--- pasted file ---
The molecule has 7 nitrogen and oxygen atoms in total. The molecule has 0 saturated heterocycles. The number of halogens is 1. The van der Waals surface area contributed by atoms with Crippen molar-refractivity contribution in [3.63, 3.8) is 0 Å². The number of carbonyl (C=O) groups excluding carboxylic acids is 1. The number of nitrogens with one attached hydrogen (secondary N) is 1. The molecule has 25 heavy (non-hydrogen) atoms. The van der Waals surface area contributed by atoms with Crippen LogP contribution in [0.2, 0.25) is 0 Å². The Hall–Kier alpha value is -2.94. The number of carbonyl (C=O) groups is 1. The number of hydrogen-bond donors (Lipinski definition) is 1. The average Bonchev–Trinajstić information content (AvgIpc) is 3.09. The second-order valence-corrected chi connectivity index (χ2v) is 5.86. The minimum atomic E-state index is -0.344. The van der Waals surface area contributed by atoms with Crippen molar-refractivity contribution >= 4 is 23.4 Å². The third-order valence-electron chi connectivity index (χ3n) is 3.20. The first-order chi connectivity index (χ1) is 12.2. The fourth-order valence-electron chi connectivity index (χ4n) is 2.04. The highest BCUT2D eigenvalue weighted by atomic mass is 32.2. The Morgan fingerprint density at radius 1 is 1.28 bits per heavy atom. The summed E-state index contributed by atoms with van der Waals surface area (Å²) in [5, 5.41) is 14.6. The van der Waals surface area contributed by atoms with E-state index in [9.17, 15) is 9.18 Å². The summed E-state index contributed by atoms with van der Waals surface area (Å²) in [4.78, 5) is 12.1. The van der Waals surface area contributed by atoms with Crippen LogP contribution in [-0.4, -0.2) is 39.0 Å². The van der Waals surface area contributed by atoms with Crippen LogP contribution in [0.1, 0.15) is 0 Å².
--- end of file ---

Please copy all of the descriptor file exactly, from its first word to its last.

The molecule has 7 nitrogen and oxygen atoms in total. The molecule has 0 saturated heterocycles. The number of halogens is 1. The van der Waals surface area contributed by atoms with Crippen molar-refractivity contribution in [3.63, 3.8) is 0 Å². The number of carbonyl (C=O) groups excluding carboxylic acids is 1. The number of nitrogens with one attached hydrogen (secondary N) is 1. The molecule has 25 heavy (non-hydrogen) atoms. The van der Waals surface area contributed by atoms with Crippen LogP contribution in [0.2, 0.25) is 0 Å². The Hall–Kier alpha value is -2.94. The number of carbonyl (C=O) groups is 1. The number of hydrogen-bond donors (Lipinski definition) is 1. The average Bonchev–Trinajstić information content (AvgIpc) is 3.09. The second-order valence-corrected chi connectivity index (χ2v) is 5.86. The minimum atomic E-state index is -0.344. The van der Waals surface area contributed by atoms with Crippen molar-refractivity contribution >= 4 is 23.4 Å². The third-order valence-electron chi connectivity index (χ3n) is 3.20. The first-order chi connectivity index (χ1) is 12.2. The fourth-order valence-electron chi connectivity index (χ4n) is 2.04. The highest BCUT2D eigenvalue weighted by atomic mass is 32.2. The Morgan fingerprint density at radius 1 is 1.28 bits per heavy atom. The summed E-state index contributed by atoms with van der Waals surface area (Å²) in [5, 5.41) is 14.6. The van der Waals surface area contributed by atoms with E-state index in [9.17, 15) is 9.18 Å². The summed E-state index contributed by atoms with van der Waals surface area (Å²) in [4.78, 5) is 12.1. The van der Waals surface area contributed by atoms with Crippen LogP contribution in [-0.4, -0.2) is 39.0 Å². The van der Waals surface area contributed by atoms with Crippen LogP contribution in [0.1, 0.15) is 0 Å².